When Vice President (ial candidate*) Tim Kaine announced that “Humans don’t like change” he overlooked the fact that actually we introduce, create and endorse change all the time. In the political sphere, the Ancient Greeks created democracy but the right to vote was limited to a very select and limited group. In the nineteenth century, democracy in Britain began to include a wider range of voters but still only half of men were eligible to vote.
By 1918, all men were enfranchised and the size of the electorate grew from 7 to 12 million. Women were included for the first time but only if they were over 30 years old. By 1928 , women’s rights had changed again and came in line with their male counterparts: both could now vote if 21 or over. This changed yet again in 1960 when the age was lowered to 18. Even today, convicted serving prisoners are not allowed to vote and there is a movement to lower the age limit to 16 so the meaning of “universal” suffrage is constantly changing.
Before the Second World War and right up to the late 1960s, most of the fresh fruit and vegetables consumed in this country were grown here and harvested seasonally. Strawberries appeared at this time of year just in time for Ascot and Wimbledon, ready to be doused in lashings of cream.
The asparagus season has always been short: it started in May and whilst featured on restaurant spring menus, asparagus slipped into our kitchens often to be over boiled, ending up rather mushy. Jersey Royals were anxiously awaited at the end of April and were greeted just as enthusiastically as the French welcome their Beaujolais Nouveau in November. Some produce such as potatoes and apples have long been safely stored to give almost year round availability Continue reading →
It’s wonderful to discover that it takes a Yorkshireman to invent a new way of making a great tasting cup of coffee. George Sowden was born in Leeds in 1942 and studied engineering before architecture. He was more likely to drink a strong brew of tea or a pint of bitter than a cappuccino but after living in Italy for more than forty years, he turned his attention to making a perfect full flavoured cup of coffee.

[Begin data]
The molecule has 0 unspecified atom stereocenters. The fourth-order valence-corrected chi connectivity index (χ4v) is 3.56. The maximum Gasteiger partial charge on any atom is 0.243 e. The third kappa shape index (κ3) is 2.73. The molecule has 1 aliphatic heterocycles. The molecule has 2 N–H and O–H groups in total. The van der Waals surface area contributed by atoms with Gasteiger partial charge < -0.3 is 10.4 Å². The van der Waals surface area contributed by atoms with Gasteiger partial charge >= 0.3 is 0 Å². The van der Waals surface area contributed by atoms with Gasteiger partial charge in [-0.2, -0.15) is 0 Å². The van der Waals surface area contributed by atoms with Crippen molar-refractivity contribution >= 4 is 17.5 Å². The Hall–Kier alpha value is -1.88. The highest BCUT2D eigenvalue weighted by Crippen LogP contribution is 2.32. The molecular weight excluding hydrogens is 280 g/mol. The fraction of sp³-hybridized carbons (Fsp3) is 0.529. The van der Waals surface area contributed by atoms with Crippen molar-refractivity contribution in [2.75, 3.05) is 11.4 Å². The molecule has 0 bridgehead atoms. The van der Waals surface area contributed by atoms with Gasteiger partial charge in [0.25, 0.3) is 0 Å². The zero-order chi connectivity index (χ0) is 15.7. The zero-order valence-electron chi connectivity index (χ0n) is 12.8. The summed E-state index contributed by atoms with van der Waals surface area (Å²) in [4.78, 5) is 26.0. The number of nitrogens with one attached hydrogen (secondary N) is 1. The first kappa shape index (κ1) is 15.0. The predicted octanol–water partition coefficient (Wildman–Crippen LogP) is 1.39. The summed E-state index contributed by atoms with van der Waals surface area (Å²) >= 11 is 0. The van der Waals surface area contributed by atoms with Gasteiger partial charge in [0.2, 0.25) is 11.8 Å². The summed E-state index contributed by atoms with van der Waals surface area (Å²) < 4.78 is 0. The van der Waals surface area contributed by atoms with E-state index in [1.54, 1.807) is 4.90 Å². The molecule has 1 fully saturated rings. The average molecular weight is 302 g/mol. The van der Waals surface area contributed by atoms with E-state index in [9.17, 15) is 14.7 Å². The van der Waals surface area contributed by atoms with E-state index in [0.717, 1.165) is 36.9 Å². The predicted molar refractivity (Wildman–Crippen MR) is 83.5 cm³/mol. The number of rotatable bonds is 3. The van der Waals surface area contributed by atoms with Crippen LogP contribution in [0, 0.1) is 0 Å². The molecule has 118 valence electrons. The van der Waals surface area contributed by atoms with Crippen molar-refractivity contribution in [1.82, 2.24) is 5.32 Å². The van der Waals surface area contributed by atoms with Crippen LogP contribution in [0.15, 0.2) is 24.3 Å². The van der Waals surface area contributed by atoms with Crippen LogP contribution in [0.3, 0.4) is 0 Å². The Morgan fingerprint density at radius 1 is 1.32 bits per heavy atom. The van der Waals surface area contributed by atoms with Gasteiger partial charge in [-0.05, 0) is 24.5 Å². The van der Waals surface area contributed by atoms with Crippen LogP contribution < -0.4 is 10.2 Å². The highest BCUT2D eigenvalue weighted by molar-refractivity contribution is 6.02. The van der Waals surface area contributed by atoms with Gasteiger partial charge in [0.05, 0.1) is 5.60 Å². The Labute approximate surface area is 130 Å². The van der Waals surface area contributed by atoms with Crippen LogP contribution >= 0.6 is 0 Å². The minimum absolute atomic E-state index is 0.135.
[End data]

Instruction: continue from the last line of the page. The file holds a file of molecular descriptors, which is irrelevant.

He had admired the English teapot which has been pretty much unchanged since the days of Josiah Wedgwood in the mid eighteenth century. The teapot is a wonderfully flexible piece of equipment that doesn’t need instructions on how to use it and makes a cup of tea just as you want it. As much as you like, as strong or as weak as you want and at the temperature that suits you. To George, it was bewildering that there wasn’t a comparable easy coffee maker. Continue reading →
In the theatre, we still are allowed the luxury of intervals. The’ve generally vanished from cinemas but during plays, opera productions and concerts, the breathing space in the middle of the programme provides the opportunity for a partially thawed ice cream, a luke warm soft drink or a pre-ordered and generally over priced glass of wine.
They used to be called intermissions but the origins of these programmed interruptions are considerably grander than the occasions that they have become.
In Italy, during the Renaissance, the dukes and the wealthy merchants Continue reading →
People mistakenly think that nomadic tribes just aimlessly wander about their countryside. In fact, they tend to follow established routes, arrive at specific places at certain times of the year and can stay there for extended periods of time. These routes are often determined by the weather when it is necessary to move to warmer, drier terrain or when it is better to move to high or low ground. Sometimes the routes lead to traditional meeting places where extended family groups gather together to celebrate cultural and religious occasions Continue reading →